Greater pQCT calf muscle density is associated with lower fracture risk, independent of FRAX, falls and BMD: a meta-analysis in the Osteoporotic Fractures in Men (MrOS) Study


We investigated the predictive performance of peripheral quantitative computed tomography (pQCT) measures of both calf muscle density (an established surrogate for muscle adiposity, with higher values indicating lower muscle adiposity and higher muscle quality) and size (cross-sectional area [CSA]) for incident fracture. pQCT (Stratec XCT2000/3000) measurements at the tibia were undertaken in Osteoporotic Fractures in Men (MrOS) United States (US), Hong Kong (HK), and Swedish (SW) cohorts. Analyses were by cohort and synthesized by meta-analysis. The predictive value for incident fracture outcomes, illustrated here for hip fracture (HF), using an extension of Poisson regression adjusted for age and follow-up time, was expressed as hazard ratio (HR) per standard deviation (SD) increase in exposure (HR/SD). Further analyses adjusted for femoral neck (fn) bone mineral density (BMD) T-score, Fracture Risk Assessment Tool (FRAX) 10-year fracture probability (major osteoporotic fracture) and prior falls. We studied 991 (US), 1662 (HK), and 1521 (SW) men, mean ± SD age 77.0 ± 5.1, 73.9 ± 4.9, 80 ± 3.4 years, followed for a mean ± SD 7.8 ± 2.2, 8.1 ± 2.3, 5.3 ± 2.0 years, with 31, 47, and 78 incident HFs, respectively. Both greater muscle CSA and greater muscle density were associated with a lower risk of incident HF [HR/SD: 0.84; 95% confidence interval [CI], 0.72–1.0 and 0.78; 95% CI, 0.66–0.91, respectively]. The pattern of associations was not materially changed by adjustment for prior falls or FRAX probability. In contrast, after inclusion of fn BMD T-score, the association for muscle CSA was no longer apparent (1.04; 95% CI, 0.88–1.24), whereas that for muscle density was not materially changed (0.69; 95% CI, 0.59–0.82). Findings were similar for osteoporotic fractures. pQCT measures of greater calf muscle density and CSA were both associated with lower incidence of fractures in older men, but only muscle density remained an independent risk factor for fracture after accounting for fn BMD. These findings demonstrate a complex interplay between measures of bone, muscle size, and quality, in determining fracture risk. © 2022 The Authors. JBMR Plus published by Wiley Periodicals LLC on behalf of American Society for Bone and Mineral Research.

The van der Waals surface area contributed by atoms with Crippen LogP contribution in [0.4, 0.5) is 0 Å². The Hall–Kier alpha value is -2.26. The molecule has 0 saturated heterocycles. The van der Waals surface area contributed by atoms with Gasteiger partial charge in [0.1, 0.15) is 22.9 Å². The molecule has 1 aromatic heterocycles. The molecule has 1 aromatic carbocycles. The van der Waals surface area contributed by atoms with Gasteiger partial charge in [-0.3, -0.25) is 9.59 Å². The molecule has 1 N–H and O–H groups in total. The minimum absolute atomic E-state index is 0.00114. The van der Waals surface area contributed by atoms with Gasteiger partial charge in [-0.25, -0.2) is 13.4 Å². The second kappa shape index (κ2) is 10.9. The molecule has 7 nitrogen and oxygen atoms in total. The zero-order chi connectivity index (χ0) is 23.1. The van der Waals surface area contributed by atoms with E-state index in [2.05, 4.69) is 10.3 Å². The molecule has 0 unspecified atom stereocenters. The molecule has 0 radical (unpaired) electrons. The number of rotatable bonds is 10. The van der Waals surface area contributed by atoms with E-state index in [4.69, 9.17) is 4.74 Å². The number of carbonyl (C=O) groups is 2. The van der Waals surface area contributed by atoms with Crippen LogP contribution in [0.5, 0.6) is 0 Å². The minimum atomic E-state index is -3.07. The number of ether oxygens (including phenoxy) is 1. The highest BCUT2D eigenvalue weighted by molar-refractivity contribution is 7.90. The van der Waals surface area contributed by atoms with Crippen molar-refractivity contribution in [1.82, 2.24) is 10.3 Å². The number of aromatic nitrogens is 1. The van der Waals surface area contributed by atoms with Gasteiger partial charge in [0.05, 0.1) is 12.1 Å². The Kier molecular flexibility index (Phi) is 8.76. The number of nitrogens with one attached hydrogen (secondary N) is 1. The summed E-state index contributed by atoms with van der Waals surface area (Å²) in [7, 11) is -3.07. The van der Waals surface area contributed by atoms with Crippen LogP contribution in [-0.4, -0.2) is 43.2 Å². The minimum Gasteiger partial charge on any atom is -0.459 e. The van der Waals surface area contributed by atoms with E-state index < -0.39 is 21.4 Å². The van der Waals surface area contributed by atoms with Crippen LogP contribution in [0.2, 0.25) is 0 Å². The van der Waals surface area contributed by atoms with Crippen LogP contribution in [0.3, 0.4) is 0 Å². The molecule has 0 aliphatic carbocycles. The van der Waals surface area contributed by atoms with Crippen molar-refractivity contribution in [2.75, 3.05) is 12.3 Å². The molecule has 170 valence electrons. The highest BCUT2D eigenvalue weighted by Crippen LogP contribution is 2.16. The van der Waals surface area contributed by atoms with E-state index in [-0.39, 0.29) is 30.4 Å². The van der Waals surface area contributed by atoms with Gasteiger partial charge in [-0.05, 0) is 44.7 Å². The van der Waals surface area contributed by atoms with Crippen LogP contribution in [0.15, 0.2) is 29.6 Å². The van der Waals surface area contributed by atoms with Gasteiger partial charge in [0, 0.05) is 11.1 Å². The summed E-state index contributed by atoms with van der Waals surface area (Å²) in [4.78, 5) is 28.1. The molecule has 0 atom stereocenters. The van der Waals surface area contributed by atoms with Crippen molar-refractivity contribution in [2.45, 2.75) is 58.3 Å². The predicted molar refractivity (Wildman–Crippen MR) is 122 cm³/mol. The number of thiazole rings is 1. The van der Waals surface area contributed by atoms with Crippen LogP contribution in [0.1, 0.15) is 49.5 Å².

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Autor: NC Harvey, E Orwoll, K Ward

Organisation: MRC Lifecourse Epidemiology Centre, University of Southampton, Southampton, UK

Jahr: 2022

GID: 5833

Erstellt am: 14.11.2022

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